Saskatoon police Chief Troy Cooper says the service’s request for a $4.1-million budget increase is not a “wish list”; rather, it’s a reflection of what the service needs to be sustainable in a growing city that’s seeing an increasing number of calls related to guns, gangs, mental health and drugs.
Cooper told the Saskatoon Board of Police Commissioners Thursday that he wants a $94.6-million budget next year, which would amount to a five per cent increase over its 2018 budget of $90.5 million.
The board of police commissioners agreed that was appropriate. Cooper’s proposed police budget will now be considered by Saskatoon city council as part of city-wide budget discussions later this year.
The only budget item that speaks to increased costs associated with the legalization of marijuana is a request for $75,300 to hire a new crash analyst constable to address what Cooper expects will be an increase in impaired driving, similar to what has been seen in other jurisdictions where cannabis has been legalized.
“We want to make sure we’re prepared for that. The investigations that are resulting from impaired driving are complicating and require somebody who’s specialized,” Cooper said.
But he said policing costs related to legalized weed are going to be much more than the hiring of an additional staff member; he estimates the police will be out $500,000 between 2018 and 2019 to adapt to new cannabis legislation. This includes training costs and the loss of officer time when officers are in training.
“We’re tracking those costs (related to cannabis legalization) now, but they’re in the hundreds of thousands of dollars. That necessarily won’t be seen in the budget,” Cooper said.
The Saskatoon Police Service was the subject of a third-party review earlier this year that explored ways the service could police more creatively and efficiently to keep costs down.
Cooper said that review was “really critical” when it came time to develop a 2019 budget. Without it, the proposed 2019 police budget may have been higher.
One example of how the police service has used recommendations in that report to find savings is by requesting to hire two special constables to do patrol analysis, which lets the service make intelligent decisions about where and when officers are best deployed. In the past, these jobs have been done by sergeants, who are on a higher pay scale. Having two special constables, instead of two sergeants, in these roles will save the service roughly $100,000 a year.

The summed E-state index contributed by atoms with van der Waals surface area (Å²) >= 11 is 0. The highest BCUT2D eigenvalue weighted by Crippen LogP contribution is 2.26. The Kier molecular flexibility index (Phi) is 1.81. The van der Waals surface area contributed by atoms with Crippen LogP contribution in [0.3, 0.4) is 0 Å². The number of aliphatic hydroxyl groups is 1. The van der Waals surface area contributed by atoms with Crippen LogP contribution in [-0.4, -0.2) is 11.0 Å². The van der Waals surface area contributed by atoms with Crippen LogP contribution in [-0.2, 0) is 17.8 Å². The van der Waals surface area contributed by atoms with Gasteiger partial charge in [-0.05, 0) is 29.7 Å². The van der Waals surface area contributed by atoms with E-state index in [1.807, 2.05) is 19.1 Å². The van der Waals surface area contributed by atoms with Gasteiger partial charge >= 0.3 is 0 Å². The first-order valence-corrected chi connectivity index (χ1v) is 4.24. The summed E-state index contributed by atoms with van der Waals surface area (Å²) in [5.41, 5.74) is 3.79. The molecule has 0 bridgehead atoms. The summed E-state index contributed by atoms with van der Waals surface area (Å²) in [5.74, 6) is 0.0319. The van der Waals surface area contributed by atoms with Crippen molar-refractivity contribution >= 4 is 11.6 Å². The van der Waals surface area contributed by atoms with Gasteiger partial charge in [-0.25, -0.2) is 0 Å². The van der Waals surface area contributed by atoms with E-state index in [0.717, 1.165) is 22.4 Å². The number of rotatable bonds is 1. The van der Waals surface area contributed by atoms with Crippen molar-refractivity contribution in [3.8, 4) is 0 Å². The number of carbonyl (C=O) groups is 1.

Cooper also told the board that, as per the report’s recommendation to more strategically deploy officers, the police service has been bringing six officers in to work short overtime shifts on Friday and Saturday evenings from September to May to deal with calls. He said paying those officers overtime to patrol during those peak times when they are needed costs less than hiring a new officer.
In total, Cooper hopes to hire 10 new staff members in 2019 if his proposed budget is approved. In addition to the crash analyst constable and two patrol analyst special constables, he wants to bring on three new patrol constables, a special constable to work in the 911 centre, a junior access and privacy officer in the freedom of information and protection of privacy office and another clerk to work in the finance department.
The police expect to hire a new Combined Forces Special Enforcement Unit officer next year, but this cost would be almost entirely covered by the provincial government.
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